This home is not mine. It's near min, but only geographically.

I'm as territorial as my cousins the chimpanzees, and while I have learned to control the impulse over the years, my first thought upon having my space invaded is to throw sticks and leaves and hoot at the interloper.

I have largely repressed a memory of the time some other kids in my Cub Scout pack threw me bodily out of my own house for being obnoxious at a meeting. I don't recall it clearly, but I have the impression my mother offered no sympathy.

So maybe it's my hermetic psychology or the low frequency of my visitors, but admitting a guest to *my* spaces transforms them.

Just the thought of a visitor brings my sense of my house's inadequacies to a quiver, but it doesn't help that the maintenance and cleaning jobs multiply a bit faster than I can keep up with them. The wallpaper, foolishly buried under off-white paint by the previous owner, now wants to peel. The white woodwork is worn where it was washed and grubby where it hasn't been, and a decade of bumptious laundry baskets has exposed little outcroppings of dark-brown trim everywhere.

I am not alone in this. This is from The Wind in the Willows, in the chapter where Mole and Rat return to Mole's burrow:

Mole's face beamed at the sight of all these objects so dear to him, and he hurried Rat through the door, lit a lamp in the hall, and took one glance round his old home. He saw the dust lying thick on everything, saw the cheerless, deserted look of the long-neglected house, and its narrow, meagre dimensions, its worn and shabby contents--and collapsed again on a hall-chair, his nose to his paws. `O Ratty!' he cried dismally, `why ever did I do it? Why did I bring you to this poor, cold little place, on a night like this, when you might have been at River Bank by this time, toasting your toes before a blazing fire, with all your own nice things about you!'

The strangest thing is to actually have someone visiting, though, and to feel how odd it is to have someone else filling the chair by the fireplace, making casual conversation and consuming coffee or beer. The whole place feels a bit alien, as if I am subconsciously trying to see my home through my visitor's eyes. My family and I are all relatively small, too, and when someone who isn't arrives, the dislocation is almost comical -- you feel you want to want to spread a sheet around their feet and water them, for the only thing over six feet tall that usually spends any time with us is the Christmas tree.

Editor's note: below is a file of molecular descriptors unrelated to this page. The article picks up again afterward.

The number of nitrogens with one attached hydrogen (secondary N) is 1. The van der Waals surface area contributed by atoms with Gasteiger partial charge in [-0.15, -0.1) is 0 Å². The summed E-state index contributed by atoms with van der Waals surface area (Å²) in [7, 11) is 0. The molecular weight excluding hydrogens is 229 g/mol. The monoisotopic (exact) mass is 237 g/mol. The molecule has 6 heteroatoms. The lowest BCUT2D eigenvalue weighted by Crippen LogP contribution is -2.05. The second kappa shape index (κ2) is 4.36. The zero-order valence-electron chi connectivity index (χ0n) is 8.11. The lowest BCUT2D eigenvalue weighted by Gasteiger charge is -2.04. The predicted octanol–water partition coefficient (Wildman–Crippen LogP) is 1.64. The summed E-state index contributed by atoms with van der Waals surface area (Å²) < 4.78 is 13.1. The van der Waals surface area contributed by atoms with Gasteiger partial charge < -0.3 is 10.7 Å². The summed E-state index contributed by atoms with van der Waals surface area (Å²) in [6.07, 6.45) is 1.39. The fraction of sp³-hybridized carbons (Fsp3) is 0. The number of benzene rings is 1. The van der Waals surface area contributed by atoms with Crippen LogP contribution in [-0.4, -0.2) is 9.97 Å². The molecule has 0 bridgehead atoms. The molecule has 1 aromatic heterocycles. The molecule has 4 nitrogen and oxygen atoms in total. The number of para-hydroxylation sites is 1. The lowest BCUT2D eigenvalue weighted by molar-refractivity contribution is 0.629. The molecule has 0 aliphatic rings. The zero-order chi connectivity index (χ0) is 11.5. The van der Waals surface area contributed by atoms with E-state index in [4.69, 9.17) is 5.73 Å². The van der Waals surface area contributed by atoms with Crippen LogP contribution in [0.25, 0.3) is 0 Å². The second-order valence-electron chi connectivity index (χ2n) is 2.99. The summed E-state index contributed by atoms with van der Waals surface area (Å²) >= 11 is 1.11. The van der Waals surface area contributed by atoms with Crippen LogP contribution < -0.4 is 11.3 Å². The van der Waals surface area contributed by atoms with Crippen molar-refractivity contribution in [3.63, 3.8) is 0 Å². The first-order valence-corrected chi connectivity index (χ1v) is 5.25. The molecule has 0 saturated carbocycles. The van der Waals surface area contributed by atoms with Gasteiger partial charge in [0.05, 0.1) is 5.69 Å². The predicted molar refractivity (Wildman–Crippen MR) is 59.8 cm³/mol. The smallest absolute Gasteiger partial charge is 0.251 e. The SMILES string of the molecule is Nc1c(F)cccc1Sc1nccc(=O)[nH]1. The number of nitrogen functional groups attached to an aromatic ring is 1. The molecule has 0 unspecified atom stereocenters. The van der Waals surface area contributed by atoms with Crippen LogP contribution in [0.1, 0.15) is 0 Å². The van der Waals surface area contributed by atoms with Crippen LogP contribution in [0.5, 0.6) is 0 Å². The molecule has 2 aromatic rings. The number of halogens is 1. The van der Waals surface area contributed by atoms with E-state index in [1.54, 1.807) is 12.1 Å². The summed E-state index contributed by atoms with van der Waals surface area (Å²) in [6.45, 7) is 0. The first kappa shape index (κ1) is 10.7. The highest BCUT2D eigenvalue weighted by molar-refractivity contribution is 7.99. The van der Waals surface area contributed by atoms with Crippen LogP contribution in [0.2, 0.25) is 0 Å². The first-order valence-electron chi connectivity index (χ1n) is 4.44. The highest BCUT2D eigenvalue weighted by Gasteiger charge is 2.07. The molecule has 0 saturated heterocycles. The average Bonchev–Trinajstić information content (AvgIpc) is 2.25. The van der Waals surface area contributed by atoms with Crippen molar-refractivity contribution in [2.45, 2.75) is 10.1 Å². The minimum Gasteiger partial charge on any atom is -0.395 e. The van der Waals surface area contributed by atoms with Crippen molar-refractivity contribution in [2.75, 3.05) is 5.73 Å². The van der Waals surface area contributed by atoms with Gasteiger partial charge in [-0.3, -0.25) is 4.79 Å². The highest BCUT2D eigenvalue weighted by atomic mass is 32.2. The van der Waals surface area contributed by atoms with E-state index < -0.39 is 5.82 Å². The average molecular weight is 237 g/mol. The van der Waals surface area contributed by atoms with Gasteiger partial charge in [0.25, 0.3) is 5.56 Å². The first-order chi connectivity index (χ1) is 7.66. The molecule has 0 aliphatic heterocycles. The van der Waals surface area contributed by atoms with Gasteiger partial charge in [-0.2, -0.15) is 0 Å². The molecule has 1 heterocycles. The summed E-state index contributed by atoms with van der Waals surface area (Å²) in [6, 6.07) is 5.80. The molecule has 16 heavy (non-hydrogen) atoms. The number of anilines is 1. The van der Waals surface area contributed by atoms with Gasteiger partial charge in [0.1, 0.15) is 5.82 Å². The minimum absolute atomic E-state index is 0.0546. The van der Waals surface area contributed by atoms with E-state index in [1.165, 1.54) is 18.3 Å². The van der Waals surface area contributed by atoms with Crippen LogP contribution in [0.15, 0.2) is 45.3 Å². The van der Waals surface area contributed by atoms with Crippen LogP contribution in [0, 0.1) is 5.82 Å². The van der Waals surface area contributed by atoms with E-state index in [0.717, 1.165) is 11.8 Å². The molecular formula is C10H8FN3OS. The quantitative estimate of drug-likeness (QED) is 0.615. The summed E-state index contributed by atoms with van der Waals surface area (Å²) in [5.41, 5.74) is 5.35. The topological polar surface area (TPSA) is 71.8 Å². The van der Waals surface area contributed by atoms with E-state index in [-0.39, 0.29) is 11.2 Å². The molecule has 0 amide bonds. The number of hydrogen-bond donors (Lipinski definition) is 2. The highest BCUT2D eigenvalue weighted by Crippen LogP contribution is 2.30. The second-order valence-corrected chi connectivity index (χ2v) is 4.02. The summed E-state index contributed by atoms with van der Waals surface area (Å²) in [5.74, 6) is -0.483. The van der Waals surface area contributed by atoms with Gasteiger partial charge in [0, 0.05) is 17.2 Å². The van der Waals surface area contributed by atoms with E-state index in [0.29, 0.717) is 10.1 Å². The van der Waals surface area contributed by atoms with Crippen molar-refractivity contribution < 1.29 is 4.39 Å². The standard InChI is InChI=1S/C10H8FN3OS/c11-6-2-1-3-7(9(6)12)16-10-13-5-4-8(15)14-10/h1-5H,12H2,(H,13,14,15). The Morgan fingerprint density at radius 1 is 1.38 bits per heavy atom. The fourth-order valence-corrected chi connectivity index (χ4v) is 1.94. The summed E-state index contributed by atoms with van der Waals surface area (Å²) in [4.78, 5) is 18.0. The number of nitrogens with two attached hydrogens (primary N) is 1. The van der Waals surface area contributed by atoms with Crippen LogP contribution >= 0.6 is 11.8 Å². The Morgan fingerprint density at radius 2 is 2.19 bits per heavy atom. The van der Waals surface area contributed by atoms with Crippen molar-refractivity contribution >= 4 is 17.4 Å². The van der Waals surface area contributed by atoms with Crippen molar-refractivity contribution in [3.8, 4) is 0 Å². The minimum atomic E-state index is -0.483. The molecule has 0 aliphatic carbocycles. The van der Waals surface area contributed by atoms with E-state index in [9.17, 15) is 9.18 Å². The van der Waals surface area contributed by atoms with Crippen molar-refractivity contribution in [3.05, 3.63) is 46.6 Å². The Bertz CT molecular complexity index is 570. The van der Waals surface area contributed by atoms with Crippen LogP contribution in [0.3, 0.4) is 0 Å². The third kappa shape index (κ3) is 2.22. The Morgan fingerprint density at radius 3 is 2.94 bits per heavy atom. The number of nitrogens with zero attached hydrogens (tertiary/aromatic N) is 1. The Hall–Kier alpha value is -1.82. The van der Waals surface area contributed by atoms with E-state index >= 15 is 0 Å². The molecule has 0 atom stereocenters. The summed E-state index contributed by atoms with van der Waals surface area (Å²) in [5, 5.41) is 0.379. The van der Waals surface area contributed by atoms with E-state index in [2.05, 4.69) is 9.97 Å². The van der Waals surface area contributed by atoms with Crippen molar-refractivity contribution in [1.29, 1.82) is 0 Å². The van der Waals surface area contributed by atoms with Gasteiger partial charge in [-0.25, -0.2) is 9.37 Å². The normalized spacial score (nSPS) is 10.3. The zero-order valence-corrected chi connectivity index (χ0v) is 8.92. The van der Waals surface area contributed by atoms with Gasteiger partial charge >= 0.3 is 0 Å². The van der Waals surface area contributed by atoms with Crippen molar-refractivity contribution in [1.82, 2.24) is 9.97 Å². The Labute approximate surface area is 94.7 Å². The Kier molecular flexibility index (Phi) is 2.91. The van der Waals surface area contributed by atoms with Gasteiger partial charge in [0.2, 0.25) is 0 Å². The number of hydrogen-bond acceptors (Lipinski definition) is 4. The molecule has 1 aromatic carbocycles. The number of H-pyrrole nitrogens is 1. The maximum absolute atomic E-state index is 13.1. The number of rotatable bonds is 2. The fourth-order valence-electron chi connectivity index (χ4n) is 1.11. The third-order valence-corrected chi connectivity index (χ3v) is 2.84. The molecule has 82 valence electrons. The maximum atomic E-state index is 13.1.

Having to admit an estimator to my home before I moved here a decade ago was painful. As he poked through my overfull closets and peered into the attic ("are you gonna take all that?"), I could think of nothing but colonoscopy, an experience I put off for years afterward. And contractors -- now, there's an odd thing ....

The guy who enclosed the back porch did the work in a sub-freezing spell of January. When he got too cold, he'd come in and warm up, which was fine, but at lunchtime he'd settle down in the dining room, adjacent to the job, rather than go away. On the basis of long acquaintance and general goodwill, the choice wasn't unreasonable on his part, but the urge to hoot and throw sticks grew strong in me. Having this large, shaggy and dusty person good-naturedly chewing his hamburger at my distressed-antique table was an intrusion, and as the work wore on, it got to be nearly intolerable.

The room had toys cluttering one corner in great profusion and a rampart of papers, unopened mail, undelivered gifts, and homeless objects in the opposite one. It's not that I was ashamed of the mess -- the contractor was making a bigger one -- but maybe that I had become attached to it, in the intimate the way you become attached to the pair of jeans you wore through the entire camping trip. I wasn't delighted with the project when it was done, but I didn't complain, I felt such relief when the workers went away.

I can thank him for the psychological insight, but I wish he had gotten the door right, instead.

Blue space is your friend



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